What Is Building and Personal Property Coverage Form?

Building and personal property coverage form is a type of commercial insurance policy designed to cover direct physical damage or loss to commercial property and its contents. This type of insurance defines specifically what property is covered—such as buildings and personal property, what property is not covered—such as cash and animals. The building and personal property coverage form will detail the losses covered, which may include fire and vandalism, but it will outline any additional coverages, exclusions and limitations, and insurance limits and deductibles.

Key Takeaways

  • Building and personal property coverage form is an insurance that covers physical damage to commercial property. 
  • If the building in which a business operates is owned, the policy will likely cover both the building and its personal property, but if the building is rented, it may only cover the personal property.
  • Policyholders should inspect their documents to make sure everything that should be covered is covered and purchase additional coverage if needed. 
  • Building coverage may insure items that are permanently attached to the building itself, while personal property coverage includes property that is not part of the building. 
  • Building and personal property coverage exclude land, water, plants, roadways, crops, shrubs, money, accounts, instruments, or trees.  

Understanding Building and Personal Property Coverage Form

It is important for policyholders to inspect their coverages when they take out a building and personal property coverage form policy to make sure everything that should be covered is covered. If the policy is inadequate, it's usually possible to purchase additional coverage.

Building and personal property coverage form excludes claims for loss or damage to land, water, bridges, roadways, and underground pipes or drains. The policy also excludes any loss to plants, crops, trees and shrubs. It will also exclude losses for certain types of personal property, including deeds, instruments, money, accounts, bills, and securities. Vehicles, watercraft, and aircraft—unless specifically named as insured property—are also excluded. 

Covered losses are considered items that are attached to a building, but loss due to wear and tear or dishonest employees aren’t considered to be covered. An insurer may offer additional coverage beyond the basic criteria.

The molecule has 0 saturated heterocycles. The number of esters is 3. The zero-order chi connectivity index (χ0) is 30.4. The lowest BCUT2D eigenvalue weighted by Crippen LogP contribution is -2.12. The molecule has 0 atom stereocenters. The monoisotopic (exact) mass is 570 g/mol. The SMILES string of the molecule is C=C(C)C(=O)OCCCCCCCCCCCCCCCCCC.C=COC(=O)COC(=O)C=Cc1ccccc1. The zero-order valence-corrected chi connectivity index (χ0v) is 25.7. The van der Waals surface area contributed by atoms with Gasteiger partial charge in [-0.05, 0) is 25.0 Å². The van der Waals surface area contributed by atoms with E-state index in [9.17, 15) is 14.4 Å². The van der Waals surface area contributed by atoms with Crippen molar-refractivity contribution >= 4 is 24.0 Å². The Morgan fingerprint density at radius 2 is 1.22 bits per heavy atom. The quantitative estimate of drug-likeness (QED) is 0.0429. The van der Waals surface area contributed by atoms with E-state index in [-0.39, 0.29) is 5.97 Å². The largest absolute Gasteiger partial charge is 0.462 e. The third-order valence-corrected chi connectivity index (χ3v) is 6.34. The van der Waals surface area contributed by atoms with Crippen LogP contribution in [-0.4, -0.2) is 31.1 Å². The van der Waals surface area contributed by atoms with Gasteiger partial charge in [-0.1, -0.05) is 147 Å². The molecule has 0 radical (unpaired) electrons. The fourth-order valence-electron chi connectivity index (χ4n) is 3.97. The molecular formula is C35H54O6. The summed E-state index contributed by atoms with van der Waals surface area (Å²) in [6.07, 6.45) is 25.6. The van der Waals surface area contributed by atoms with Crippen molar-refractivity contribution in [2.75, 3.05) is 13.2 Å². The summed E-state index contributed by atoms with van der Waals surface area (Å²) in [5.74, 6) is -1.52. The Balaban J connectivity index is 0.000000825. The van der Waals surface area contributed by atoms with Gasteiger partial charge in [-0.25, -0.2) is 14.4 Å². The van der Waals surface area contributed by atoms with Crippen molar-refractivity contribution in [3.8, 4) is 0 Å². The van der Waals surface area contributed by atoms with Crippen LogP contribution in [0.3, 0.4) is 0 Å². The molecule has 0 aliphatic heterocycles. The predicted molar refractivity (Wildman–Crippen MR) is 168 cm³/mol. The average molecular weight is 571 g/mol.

If electronic data is lost in a fire, flood, or other covered events, this coverage will recover the loss that may otherwise impact a business. This does not include data lost due to mistakes, actions of an employee, or the business’s own liability that caused the loss. Electronic data is a special consideration and would require an extra payment in addition to the regular premium.

Businesses located in regions that experience seasonal changes may experience seasonal variations in the value of property or materials. For example, a boating shop may experience a total loss during its peak season of summer rather than slower, colder seasons. 

Special Considerations

Coverages a policyholder should look for on a building and personal property coverage form depends on the nature of their needs and financial connections to the commercial property in question. Commercial property insurance policies cover two basic types of property—buildings (also called real property) and business personal property. 

If someone owns the building in which their business operates, a commercial policy should cover both the building and the BPP it contains. If renting or leasing, the proper commercial property insurance policy will cover only BPP.

Building coverage normally includes machines and equipment that are permanently installed, such as a furnace, boiler, and air conditioning equipment. Fixtures, or property that is permanently attached to the building such as a built-in bookcase or cabinet, are also covered. Floor coverings, appliances (like refrigerators and dishwashers), fire extinguishers, and outdoor furniture are usually considered BPP. 

BPP consists of owned property that is not part of a building and is not otherwise excluded. It includes office furniture, machines and equipment (if not attached to the building), raw materials, goods-in-process and finished goods. Improvements made to a leased building are covered if you paid for them and cannot be legally removed.

The limits of building and personal property form insurance apply separately to each occurrence, except for a small number of additional coverage specified in the policy. BPP coverage is not subject to an aggregate limit that caps a recoverable amount under that coverage during a policy year.